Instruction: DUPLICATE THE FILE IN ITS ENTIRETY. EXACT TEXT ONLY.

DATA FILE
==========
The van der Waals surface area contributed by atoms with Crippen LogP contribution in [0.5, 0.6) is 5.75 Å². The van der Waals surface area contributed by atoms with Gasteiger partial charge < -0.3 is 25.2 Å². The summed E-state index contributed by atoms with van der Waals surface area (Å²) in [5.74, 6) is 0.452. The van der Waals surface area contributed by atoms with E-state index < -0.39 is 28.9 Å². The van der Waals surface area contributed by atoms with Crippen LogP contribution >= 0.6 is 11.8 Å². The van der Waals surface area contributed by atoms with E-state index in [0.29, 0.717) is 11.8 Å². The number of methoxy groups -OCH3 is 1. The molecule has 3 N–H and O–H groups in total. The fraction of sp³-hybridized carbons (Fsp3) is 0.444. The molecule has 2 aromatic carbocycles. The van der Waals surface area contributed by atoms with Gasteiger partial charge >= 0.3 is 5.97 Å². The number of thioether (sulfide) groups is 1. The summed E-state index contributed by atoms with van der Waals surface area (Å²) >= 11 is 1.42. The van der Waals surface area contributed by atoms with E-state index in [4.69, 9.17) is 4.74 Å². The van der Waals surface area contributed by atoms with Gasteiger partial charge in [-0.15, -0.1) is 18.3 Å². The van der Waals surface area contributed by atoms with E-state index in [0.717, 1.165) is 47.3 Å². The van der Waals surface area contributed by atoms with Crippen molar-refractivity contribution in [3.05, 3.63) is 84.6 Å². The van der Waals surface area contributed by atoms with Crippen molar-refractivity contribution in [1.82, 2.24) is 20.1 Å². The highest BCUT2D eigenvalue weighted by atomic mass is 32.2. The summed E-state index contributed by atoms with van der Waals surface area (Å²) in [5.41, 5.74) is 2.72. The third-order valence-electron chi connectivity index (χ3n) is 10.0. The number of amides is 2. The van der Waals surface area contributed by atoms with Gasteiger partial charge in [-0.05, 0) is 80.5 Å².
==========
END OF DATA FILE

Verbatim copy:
The van der Waals surface area contributed by atoms with Crippen LogP contribution in [0.5, 0.6) is 5.75 Å². The van der Waals surface area contributed by atoms with Gasteiger partial charge < -0.3 is 25.2 Å². The summed E-state index contributed by atoms with van der Waals surface area (Å²) in [5.74, 6) is 0.452. The van der Waals surface area contributed by atoms with E-state index < -0.39 is 28.9 Å². The van der Waals surface area contributed by atoms with Crippen LogP contribution >= 0.6 is 11.8 Å². The van der Waals surface area contributed by atoms with E-state index in [0.29, 0.717) is 11.8 Å². The number of methoxy groups -OCH3 is 1. The molecule has 3 N–H and O–H groups in total. The fraction of sp³-hybridized carbons (Fsp3) is 0.444. The molecule has 2 aromatic carbocycles. The van der Waals surface area contributed by atoms with Gasteiger partial charge >= 0.3 is 5.97 Å². The number of thioether (sulfide) groups is 1. The summed E-state index contributed by atoms with van der Waals surface area (Å²) >= 11 is 1.42. The van der Waals surface area contributed by atoms with E-state index in [4.69, 9.17) is 4.74 Å². The van der Waals surface area contributed by atoms with Gasteiger partial charge in [-0.15, -0.1) is 18.3 Å². The van der Waals surface area contributed by atoms with E-state index in [0.717, 1.165) is 47.3 Å². The van der Waals surface area contributed by atoms with Crippen molar-refractivity contribution in [3.05, 3.63) is 84.6 Å². The van der Waals surface area contributed by atoms with Crippen molar-refractivity contribution in [1.82, 2.24) is 20.1 Å². The highest BCUT2D eigenvalue weighted by atomic mass is 32.2. The summed E-state index contributed by atoms with van der Waals surface area (Å²) in [5.41, 5.74) is 2.72. The third-order valence-electron chi connectivity index (χ3n) is 10.0. The number of amides is 2. The van der Waals surface area contributed by atoms with Gasteiger partial charge in [-0.05, 0) is 80.5 Å².